Chad, Somalia and Ethiopia are the first three African countries set to benefit from a new, large-scale push to establish potentially life-saving early warning systems in some of the world’s most climate-vulnerable countries.
The initiative by the UN Development Programme (UNDP) will also cover Antigua and Barbuda, Cambodia, Ecuador and Fiji.
The Green Climate Fund (GCF) will provide an initial injection of some R25 million to launch a much larger effort intended to deliver almost R3 billion from the GCF and partner governments to advance universal early warning.
Africa is one of the hardest-hit parts of the world by climate change and natural disasters, and will be key if the target to achieve universal coverage by 2027 is to be met.
Earlier this month, thousands of people died in the Libyan city of Derna after flash flooding triggered by Storm Daniel led to the collapse of two dams.
Had there been better emergency management and early warning systems, said UN World Meteorological Organisation chief Petteri Taalas, many deaths could have been avoided. But parts of Derna which were at risk were not evacuated, and emergency services were not prepared when the Derna and Mansour dams – long known to be at risk of collapse – broke and washed away people as they slept.
Selwin Hart, special advisor to the UN secretary-general on climate action and just transition, said the situation in Africa was so bad that 60% of Africans were not provided for through early warning systems.
“Early warning systems are effective and proven tools to save lives and protect the livelihoods of those on the frontlines of the climate crisis. Yet those that have contributed least to the climate crisis lack coverage.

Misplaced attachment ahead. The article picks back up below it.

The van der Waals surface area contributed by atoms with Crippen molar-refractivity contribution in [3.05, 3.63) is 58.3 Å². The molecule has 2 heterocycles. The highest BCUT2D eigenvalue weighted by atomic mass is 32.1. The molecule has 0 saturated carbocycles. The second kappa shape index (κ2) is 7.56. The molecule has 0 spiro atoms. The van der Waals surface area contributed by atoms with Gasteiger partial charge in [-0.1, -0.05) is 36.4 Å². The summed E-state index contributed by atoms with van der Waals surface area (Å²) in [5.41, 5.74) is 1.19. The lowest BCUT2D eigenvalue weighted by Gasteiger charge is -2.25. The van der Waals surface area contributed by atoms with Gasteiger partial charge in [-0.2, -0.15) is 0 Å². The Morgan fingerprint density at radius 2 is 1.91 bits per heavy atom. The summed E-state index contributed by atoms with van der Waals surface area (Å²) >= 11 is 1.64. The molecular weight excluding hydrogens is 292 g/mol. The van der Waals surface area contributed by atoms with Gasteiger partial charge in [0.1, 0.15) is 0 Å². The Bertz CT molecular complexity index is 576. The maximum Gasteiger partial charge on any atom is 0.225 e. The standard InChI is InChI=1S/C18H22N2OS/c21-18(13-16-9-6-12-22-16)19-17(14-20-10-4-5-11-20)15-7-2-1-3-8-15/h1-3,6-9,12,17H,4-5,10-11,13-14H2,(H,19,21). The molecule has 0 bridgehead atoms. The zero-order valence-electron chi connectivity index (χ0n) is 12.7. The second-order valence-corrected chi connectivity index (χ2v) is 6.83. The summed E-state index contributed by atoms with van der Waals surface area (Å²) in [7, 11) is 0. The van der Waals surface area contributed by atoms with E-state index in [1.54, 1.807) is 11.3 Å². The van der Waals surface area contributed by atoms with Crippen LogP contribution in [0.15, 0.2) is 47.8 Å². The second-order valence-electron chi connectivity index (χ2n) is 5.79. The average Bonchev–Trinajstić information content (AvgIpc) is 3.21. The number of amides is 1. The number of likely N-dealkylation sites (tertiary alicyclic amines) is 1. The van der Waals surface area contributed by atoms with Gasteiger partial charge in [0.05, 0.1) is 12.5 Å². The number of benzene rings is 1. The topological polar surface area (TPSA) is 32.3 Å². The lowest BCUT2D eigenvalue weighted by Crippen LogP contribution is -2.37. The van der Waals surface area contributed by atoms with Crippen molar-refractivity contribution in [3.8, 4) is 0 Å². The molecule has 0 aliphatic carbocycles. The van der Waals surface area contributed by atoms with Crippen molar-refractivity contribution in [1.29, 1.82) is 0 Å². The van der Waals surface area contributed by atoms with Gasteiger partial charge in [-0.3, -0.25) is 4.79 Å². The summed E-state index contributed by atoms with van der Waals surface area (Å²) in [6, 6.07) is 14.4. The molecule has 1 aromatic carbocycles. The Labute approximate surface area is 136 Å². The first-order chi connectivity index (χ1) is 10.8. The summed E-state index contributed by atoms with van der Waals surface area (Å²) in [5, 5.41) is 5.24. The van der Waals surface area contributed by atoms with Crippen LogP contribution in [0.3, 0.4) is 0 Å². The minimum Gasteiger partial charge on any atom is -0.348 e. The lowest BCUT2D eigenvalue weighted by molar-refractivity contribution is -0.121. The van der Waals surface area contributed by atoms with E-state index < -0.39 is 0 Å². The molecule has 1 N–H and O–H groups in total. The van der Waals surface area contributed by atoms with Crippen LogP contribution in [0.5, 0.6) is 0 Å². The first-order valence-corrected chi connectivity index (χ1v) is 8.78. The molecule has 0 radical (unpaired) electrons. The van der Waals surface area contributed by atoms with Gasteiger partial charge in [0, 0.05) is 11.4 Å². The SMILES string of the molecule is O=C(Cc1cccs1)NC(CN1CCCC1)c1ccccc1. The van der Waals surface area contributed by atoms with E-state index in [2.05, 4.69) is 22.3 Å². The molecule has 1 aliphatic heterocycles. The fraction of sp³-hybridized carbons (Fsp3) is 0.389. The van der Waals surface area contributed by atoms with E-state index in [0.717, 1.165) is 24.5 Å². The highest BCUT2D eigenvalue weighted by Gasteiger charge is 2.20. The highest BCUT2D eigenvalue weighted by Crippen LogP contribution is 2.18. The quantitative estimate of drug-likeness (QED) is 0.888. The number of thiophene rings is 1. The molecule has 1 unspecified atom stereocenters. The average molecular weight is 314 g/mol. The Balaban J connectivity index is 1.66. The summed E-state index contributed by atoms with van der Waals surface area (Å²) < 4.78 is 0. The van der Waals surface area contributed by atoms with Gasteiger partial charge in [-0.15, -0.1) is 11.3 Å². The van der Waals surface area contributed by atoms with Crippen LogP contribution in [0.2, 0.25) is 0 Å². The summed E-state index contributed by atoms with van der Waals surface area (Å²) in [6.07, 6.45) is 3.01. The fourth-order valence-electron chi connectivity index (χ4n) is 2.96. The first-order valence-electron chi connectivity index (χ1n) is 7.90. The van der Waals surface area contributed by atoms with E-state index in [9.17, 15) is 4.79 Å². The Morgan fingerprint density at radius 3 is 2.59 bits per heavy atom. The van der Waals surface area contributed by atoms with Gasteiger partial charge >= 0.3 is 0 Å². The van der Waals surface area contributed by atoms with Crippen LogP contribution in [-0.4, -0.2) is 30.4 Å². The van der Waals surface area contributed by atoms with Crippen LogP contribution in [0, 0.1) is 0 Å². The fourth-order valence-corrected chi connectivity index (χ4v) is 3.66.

“Six out of every 10 persons in Africa are not covered by an early warning system. No effort should be spared to deliver on the ambitious but achievable goal set by the secretary-general to ensure universal early warning systems coverage by 2027.
“This will require unprecedented levels of coordination and collaboration. Let’s roll up our sleeves and get to work. One life lost from a lack of access to an early warning system is one life too many,” Hart said.
Meanwhile, UNDP administrator Achim Steiner said artificial intelligence and science-based approaches were required to mitigate climate change.
“The power of science and technology to predict disasters is yet another demonstration of humanity’s ability to confront climate change.
“The main challenge was that those tools are yet to reach the critical parts of the world that are in urgent need of them.
“These vital early warning tools remain out of reach for too many. By bridging the gaps, this new initiative will help to advance the UN secretary-general’s bold vision where everyone, everywhere, can benefit from early warning systems by 2027,” he added.
In situations of floods or fires, fatality rates are eight times lower in nations with substantial to comprehensive early warning coverage than in those with only partial coverage.
“Communities most at risk must be warned early – and warning must be followed by action. The IFRC’s role in reaching communities with early warnings and preparing them to act is critical to saving lives and livelihoods. This project demonstrates how early warning for all can bring together partners to take bigger and more effective actions that benefit everyone, especially communities who need it most,” said International Federation of Red Cross and Red Crescent Societies (IFRC) secretary-general Jagan Chapagain.
Between 1970 and 2021, about 11 778 documented disasters were attributed to extreme weather, climate and water-related occurrences, which resulted in little more than 2 million fatalities and $4.3 trillion in economic losses, according to the World Meteorological Organisation.
The World Health Organisation’s COP24 Special Report: Health and Climate Change anticipates that the world could lose up to R430.48 trillion (or 23%) of the global economy due to climate change, most of it on African soil.